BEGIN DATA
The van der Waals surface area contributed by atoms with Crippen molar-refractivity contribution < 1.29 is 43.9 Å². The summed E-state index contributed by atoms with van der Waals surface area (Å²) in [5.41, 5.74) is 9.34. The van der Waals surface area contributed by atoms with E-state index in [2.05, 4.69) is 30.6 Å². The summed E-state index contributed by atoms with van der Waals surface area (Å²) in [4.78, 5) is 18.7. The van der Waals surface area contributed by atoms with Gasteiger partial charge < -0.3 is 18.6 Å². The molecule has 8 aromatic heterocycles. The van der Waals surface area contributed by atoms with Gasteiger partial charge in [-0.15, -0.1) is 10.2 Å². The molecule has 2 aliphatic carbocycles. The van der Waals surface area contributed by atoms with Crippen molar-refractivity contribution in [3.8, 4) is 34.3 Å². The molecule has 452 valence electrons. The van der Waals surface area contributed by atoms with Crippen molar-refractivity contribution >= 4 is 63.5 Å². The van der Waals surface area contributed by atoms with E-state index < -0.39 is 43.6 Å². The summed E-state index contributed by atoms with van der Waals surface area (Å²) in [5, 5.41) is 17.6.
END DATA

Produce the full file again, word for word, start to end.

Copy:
The van der Waals surface area contributed by atoms with Crippen molar-refractivity contribution < 1.29 is 43.9 Å². The summed E-state index contributed by atoms with van der Waals surface area (Å²) in [5.41, 5.74) is 9.34. The van der Waals surface area contributed by atoms with E-state index in [2.05, 4.69) is 30.6 Å². The summed E-state index contributed by atoms with van der Waals surface area (Å²) in [4.78, 5) is 18.7. The van der Waals surface area contributed by atoms with Gasteiger partial charge < -0.3 is 18.6 Å². The molecule has 8 aromatic heterocycles. The van der Waals surface area contributed by atoms with Gasteiger partial charge in [-0.15, -0.1) is 10.2 Å². The molecule has 2 aliphatic carbocycles. The van der Waals surface area contributed by atoms with Crippen molar-refractivity contribution in [3.8, 4) is 34.3 Å². The molecule has 452 valence electrons. The van der Waals surface area contributed by atoms with Crippen molar-refractivity contribution >= 4 is 63.5 Å². The van der Waals surface area contributed by atoms with E-state index < -0.39 is 43.6 Å². The summed E-state index contributed by atoms with van der Waals surface area (Å²) in [5, 5.41) is 17.6.